A client from our Atlanta law firm came to us concerned that her application for citizenship would be denied because of her absence from the United States for more than one year. She is a permanent resident and was continuously in the US for 4 years prior to leaving for her one year trip, and then again established residency and continuity in the US after her trip.
To become a naturalized citizen, an applicant must be continuously present in the US for 5 years before they can apply for the N-400. The absence of more than one (1) year disrupts the continuity of the applicant’s residence and the start date will begin again on the day the applicant returns to the US to resume permanent residence.
In this situation, the 4 Years and 1 Day Rule can be applied under 8C.F.O.R. Section 316.5(c)(1)(ii), where an immigration applicant may file an application for naturalization four years and one day following the date of the applicant’s return to the United States to resume permanent residence.
8 C.F.O.R. § 316.5(c)(1)(ii) reads, in relevant part: “[A]bsences from the United States for a continuous period of one (1) year or more during the period for which continuous residence is required under §316.2 (a)(3) and (a)(5) shall disrupt the continuity of the applicant’s residence. An applicant described in this paragraph who must satisfy a five-year statutory residence period may file an application for naturalization four years and one day following the date of the applicant’s return to the United States to resume permanent residence.”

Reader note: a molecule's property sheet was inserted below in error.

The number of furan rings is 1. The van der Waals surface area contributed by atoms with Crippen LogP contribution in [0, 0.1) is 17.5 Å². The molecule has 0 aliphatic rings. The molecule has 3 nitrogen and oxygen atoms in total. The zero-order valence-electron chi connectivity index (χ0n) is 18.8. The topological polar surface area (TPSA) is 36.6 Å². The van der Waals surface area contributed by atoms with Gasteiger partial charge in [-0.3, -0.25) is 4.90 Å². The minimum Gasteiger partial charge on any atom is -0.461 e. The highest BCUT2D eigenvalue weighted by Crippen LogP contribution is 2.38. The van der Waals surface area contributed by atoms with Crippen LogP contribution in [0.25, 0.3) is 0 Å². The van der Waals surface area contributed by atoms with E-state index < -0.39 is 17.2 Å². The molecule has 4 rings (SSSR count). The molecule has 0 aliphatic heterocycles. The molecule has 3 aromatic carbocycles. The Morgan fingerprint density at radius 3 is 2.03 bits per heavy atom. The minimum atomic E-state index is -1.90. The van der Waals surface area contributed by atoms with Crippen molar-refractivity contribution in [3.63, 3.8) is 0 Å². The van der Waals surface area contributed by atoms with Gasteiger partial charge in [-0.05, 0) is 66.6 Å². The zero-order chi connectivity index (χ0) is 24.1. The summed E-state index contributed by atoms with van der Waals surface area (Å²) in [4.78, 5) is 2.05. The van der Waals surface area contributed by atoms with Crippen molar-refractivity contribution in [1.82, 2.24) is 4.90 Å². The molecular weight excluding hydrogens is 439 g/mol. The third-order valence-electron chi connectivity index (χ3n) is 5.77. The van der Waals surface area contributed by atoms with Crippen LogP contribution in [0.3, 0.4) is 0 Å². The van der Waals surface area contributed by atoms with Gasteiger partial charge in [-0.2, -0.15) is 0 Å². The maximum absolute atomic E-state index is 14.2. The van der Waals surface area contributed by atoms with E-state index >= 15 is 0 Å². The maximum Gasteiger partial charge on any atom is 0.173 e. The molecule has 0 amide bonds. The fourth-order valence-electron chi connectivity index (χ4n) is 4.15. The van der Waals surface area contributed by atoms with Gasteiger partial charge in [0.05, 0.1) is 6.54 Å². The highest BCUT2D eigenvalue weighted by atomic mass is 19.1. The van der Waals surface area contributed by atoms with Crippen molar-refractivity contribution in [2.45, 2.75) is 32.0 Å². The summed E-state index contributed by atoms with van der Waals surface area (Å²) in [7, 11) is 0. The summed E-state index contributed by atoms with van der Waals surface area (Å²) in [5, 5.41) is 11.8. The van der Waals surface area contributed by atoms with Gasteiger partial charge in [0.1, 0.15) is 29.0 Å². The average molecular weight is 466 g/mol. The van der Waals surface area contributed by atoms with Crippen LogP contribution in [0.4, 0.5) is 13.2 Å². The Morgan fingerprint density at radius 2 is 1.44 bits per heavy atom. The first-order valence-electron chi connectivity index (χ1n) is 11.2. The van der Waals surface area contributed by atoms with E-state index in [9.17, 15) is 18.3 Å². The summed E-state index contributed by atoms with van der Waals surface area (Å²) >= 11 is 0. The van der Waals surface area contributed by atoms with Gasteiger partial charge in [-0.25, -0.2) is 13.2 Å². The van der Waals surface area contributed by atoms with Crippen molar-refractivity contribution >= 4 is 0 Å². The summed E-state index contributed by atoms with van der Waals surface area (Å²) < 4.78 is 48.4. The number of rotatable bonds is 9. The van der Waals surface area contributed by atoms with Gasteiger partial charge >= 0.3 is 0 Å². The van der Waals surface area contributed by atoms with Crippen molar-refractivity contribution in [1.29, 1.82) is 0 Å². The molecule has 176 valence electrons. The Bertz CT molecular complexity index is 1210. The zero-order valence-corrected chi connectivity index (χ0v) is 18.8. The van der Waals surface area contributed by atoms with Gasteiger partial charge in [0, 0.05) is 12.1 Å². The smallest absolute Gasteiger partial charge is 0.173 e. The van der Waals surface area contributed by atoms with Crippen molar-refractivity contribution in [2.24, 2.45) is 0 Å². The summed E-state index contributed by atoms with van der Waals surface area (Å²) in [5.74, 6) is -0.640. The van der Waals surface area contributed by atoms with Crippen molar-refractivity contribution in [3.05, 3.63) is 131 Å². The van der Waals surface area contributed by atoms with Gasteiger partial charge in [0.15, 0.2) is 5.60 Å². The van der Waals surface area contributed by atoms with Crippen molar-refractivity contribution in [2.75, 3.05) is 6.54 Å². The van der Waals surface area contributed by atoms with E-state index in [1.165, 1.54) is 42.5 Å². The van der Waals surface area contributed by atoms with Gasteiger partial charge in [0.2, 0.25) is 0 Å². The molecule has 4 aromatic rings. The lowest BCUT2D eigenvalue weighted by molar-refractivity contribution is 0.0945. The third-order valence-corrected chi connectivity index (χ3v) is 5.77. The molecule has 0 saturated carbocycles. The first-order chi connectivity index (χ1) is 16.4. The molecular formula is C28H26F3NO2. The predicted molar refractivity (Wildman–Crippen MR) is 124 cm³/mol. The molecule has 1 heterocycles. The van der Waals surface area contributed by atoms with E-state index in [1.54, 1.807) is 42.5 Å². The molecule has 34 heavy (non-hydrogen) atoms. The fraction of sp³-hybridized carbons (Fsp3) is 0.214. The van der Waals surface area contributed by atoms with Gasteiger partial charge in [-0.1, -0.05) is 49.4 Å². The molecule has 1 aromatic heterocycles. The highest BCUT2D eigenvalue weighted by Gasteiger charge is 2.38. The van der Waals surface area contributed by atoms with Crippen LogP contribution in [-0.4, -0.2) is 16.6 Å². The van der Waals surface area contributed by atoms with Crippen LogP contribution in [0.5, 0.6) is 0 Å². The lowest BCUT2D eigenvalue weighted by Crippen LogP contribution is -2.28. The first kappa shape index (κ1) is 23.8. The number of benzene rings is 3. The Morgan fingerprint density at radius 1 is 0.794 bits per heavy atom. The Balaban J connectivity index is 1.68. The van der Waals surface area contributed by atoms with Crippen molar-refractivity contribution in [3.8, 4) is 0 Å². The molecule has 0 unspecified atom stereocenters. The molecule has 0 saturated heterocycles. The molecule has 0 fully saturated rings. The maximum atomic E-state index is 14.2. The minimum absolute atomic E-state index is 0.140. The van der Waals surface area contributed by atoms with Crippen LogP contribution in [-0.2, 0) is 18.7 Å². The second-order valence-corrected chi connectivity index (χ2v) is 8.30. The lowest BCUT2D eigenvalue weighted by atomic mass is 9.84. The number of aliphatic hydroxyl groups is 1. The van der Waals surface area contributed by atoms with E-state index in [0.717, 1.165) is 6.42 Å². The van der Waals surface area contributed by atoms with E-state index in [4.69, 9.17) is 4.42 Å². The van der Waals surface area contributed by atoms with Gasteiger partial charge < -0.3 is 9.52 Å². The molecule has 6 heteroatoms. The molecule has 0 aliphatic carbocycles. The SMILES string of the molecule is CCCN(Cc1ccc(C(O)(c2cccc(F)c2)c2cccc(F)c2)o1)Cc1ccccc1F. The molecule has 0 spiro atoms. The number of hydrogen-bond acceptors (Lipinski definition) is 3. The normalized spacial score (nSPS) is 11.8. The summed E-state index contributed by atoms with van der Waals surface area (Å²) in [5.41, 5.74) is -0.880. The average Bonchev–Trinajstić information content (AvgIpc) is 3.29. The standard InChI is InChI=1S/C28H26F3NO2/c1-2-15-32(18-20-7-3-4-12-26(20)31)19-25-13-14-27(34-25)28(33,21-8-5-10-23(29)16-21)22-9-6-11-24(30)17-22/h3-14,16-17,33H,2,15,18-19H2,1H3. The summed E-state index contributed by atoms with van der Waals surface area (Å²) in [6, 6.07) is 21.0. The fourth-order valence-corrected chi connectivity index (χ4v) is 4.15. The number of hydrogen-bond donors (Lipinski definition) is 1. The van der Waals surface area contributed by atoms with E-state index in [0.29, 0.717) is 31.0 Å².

As you can see, it is therefore very important that immigrants who wish to become naturalized carefully keep track of their permanent residency dates in the U.S. and carefully consider any travel out of the U.S. if they have not met the residency requirements.
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Disclaimer: Nothing in relation to the enclosed information should be construed and or considered as legal advice for any individual, entity, case, or situation. The following information is prepared for advertisement use only. The information is intended ONLY to be general and should not be relied upon for any specific situation. For legal advice on your specific situation, we encourage you to consult an attorney experienced in the area of Immigration Law.